I like making the Itties–the raggedy, one-of-a-kind tiny dolls that come with the new book if you so desire. The book is only 4 x 6" high, so you see the dolls are...well...itty. Here is one I just completed for a customer who already has one Itty and needs another as a gift.

I thought of Itty today. I wondered how she was. I am not in touch with the owners of our old farm for a variety of reasons. But it doesn't mean I don't think of Itty, and the old flock, Hazel the barn cat, Peach and all the souls buried there. But there are so many walking sounds here and that is my charge now-to care for them, and revel in their beauty.

I have some exciting news coming up soon that will make you all very happy I think.

Monday, February 20, 2017

Her Royal Highness

Let me translate:

"Hrumpf! Mmmmmmmm! The morning came too soon for me! How can I sleep amidst the sheep chewing cud? Hrumpf Grrr Rump! I need my beauty rest."

Friday, February 17, 2017

The snow of yesteryears

We had another 6 inches of beautiful snow a night ago. I awoke to the entire Wood covered in beautiful white clothing, every wood pile, every poop pile covered delicately in fluffy snow.

It was a night snow, katakana in Eskimo. Night snows are especially joyful I think, because you get up and open the door just as Dorothy did when she landed on Oz, and swoon.

To say White Dog is in his element is an understatement. This dog is so happy here. Not only with the snow, but his new solo job of guarding the small flock, rather than sharing that duty with Marcella.  I can tell he is very content here. I bring him into another paddock a few times a week during the day, depending on where the sheep are, and let him have wolf play with Marcella.

I never tire of seeing him at the gate, and even though I have taken the same photo of him there many times, each snow fall makes it different. The barn roof snow finally slid off, making him his own mountain which he proudly sits on for a perfect view all around his terrain.

As the Eskimos would say: there are ontlas all over {snow covering objects}, dinliltla cover the hind end pantaloons of the White Dogs {little balls of snow on dog fur}, and now quinyaya is appearing {snow covered in animal poop}. And there is the beautiful kriplyana {blue snow} that is so mysterious and makes me imagine an entire universe living under the snow.

Someone asked me if I liked having a wintery winter, versus what I considered sort of a cold spring in Oregon. There is so much I love about this kind of winter, but it is also problematic on a farm, I can not deny that. In a way, I'm glad we got the epic storm we did, where 24" fell in 12 hours on top of the foot we already had, and then another 6" a day later-it showed us what we need to think about next pre-winter, and it showed us what improvements we can make in the barnyards to help with clean out. It is no different than the learning curve we faced our first year in Oregon with floods in our fields. Oregon got fog and ice, we get snow and sun [usually]...winters go on here, I get it, and that was a sobering fact I had to face as i was digging out a small path, again, and again, this past storm.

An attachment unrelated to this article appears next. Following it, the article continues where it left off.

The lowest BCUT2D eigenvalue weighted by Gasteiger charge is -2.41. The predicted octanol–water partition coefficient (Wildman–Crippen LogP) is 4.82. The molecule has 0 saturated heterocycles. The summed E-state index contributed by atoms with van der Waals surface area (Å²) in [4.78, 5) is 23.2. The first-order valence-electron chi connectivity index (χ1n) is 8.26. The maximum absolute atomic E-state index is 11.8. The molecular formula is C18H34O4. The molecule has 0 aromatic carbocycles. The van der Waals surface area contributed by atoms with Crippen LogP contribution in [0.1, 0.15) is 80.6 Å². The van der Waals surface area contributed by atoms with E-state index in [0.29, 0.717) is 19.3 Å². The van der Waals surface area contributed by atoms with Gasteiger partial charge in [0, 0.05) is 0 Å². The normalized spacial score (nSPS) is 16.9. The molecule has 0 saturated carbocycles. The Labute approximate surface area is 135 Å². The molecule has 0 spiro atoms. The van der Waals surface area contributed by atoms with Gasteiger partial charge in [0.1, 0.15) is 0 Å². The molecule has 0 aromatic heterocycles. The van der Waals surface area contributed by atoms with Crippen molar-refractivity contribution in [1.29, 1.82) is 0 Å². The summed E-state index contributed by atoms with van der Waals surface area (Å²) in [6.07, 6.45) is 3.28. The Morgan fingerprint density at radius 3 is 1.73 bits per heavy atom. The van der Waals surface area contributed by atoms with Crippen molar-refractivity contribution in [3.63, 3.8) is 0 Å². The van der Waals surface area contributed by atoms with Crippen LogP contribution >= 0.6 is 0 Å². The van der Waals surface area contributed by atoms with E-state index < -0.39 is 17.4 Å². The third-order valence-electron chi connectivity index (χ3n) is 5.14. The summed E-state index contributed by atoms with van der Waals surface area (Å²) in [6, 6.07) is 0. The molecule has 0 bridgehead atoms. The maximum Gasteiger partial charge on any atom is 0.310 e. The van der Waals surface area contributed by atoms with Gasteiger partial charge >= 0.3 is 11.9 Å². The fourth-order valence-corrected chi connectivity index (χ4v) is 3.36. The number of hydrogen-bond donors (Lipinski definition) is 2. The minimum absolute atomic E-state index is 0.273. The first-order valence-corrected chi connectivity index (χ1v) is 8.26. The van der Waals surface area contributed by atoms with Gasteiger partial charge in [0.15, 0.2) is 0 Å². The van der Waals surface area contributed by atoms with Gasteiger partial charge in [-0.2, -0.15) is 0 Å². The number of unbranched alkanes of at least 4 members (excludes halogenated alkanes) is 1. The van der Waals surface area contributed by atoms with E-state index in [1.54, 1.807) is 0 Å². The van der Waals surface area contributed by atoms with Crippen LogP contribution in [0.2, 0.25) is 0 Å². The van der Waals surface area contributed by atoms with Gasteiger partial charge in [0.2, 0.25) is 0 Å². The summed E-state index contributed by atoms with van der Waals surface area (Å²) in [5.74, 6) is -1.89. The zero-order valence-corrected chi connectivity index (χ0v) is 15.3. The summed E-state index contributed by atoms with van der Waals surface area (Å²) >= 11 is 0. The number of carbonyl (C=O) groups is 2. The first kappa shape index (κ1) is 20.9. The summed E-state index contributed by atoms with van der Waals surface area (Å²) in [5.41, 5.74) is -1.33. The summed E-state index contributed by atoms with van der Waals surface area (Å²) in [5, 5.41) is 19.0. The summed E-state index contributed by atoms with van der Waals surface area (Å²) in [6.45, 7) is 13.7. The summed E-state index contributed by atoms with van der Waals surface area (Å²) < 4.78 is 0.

Here's the thing, I've lived my life with one rule: Live in way, in place that makes you happy; if that changes, you can find another place. I've never left a home because I hated it, I left NYC, Mpls and then my beloved first farm in Oregon because changes had occurred, earthly plates had shifted, I had shifted, Martyn had shifted. I am not afraid to move with changes. I guess the biggest fear I have is getting to a stage I have to go where I don't want to go because of inability to care for myself, or not being able to live with animals.

I try to show my positive thoughts right now about winter. There is so much gloom out there right now for so many. I grew up in snow, so it just isn't an issue. I love that Maine has sunny days-light becomes very important as we age, and I do know that the grey in Oregon was really getting to me-and once you are wet, you never really get warm again. I have had thoughts of spring, it would be spring to me in Oregon, and I loved that tulips pop up there in February and the minute leaves fall in autumn the buds were there. There is never has that will winter ever end feel in Oregon [to me, a Midwesterner].

But it's beautiful. It's so beautiful. The Eskimos have a word for "the idea of snow, penstla. I was excited for snow when we were moving here, and I could feel the same excitement of the first snow here that I felt as a kid in Minnesota, my family all there, the idea of sledding on my mind or skating. Snow was a gift! Digging tunnels in the barnyard reminded me of the ice -snow forts we'd make, and the quiet they gave us when we crawled inside.

The snow of yesteryears, nylaipin, is still in my heart. The rains of Oregon never did that.

White Dog on his mountain-snow fall off from barn roof
Blue ice

Wednesday, February 15, 2017

Under deep it's percolating

Even in winter, deep under the ground the seeds are percolating waiting to be birthed in spring.
{This is available as a print}